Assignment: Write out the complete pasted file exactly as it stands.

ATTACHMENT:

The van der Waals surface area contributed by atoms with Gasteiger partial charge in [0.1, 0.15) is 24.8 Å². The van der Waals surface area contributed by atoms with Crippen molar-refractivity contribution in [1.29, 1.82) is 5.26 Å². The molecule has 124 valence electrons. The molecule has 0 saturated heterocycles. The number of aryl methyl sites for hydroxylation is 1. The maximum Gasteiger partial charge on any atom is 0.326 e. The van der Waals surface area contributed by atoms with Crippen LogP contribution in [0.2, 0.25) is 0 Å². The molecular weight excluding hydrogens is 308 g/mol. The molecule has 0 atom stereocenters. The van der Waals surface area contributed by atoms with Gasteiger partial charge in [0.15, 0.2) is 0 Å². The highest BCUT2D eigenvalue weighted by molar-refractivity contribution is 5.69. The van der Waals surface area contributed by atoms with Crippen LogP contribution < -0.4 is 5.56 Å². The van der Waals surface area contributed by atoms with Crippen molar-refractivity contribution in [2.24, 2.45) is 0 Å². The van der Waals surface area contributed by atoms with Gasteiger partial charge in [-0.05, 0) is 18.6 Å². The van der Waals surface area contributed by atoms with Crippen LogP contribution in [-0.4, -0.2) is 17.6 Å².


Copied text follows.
The van der Waals surface area contributed by atoms with Gasteiger partial charge in [0.1, 0.15) is 24.8 Å². The van der Waals surface area contributed by atoms with Crippen molar-refractivity contribution in [1.29, 1.82) is 5.26 Å². The molecule has 124 valence electrons. The molecule has 0 saturated heterocycles. The number of aryl methyl sites for hydroxylation is 1. The maximum Gasteiger partial charge on any atom is 0.326 e. The van der Waals surface area contributed by atoms with Crippen LogP contribution in [0.2, 0.25) is 0 Å². The molecular weight excluding hydrogens is 308 g/mol. The molecule has 0 atom stereocenters. The van der Waals surface area contributed by atoms with Gasteiger partial charge in [0.15, 0.2) is 0 Å². The highest BCUT2D eigenvalue weighted by molar-refractivity contribution is 5.69. The van der Waals surface area contributed by atoms with Crippen LogP contribution < -0.4 is 5.56 Å². The van der Waals surface area contributed by atoms with Crippen molar-refractivity contribution in [2.24, 2.45) is 0 Å². The van der Waals surface area contributed by atoms with Gasteiger partial charge in [-0.05, 0) is 18.6 Å². The van der Waals surface area contributed by atoms with Crippen LogP contribution in [-0.4, -0.2) is 17.6 Å².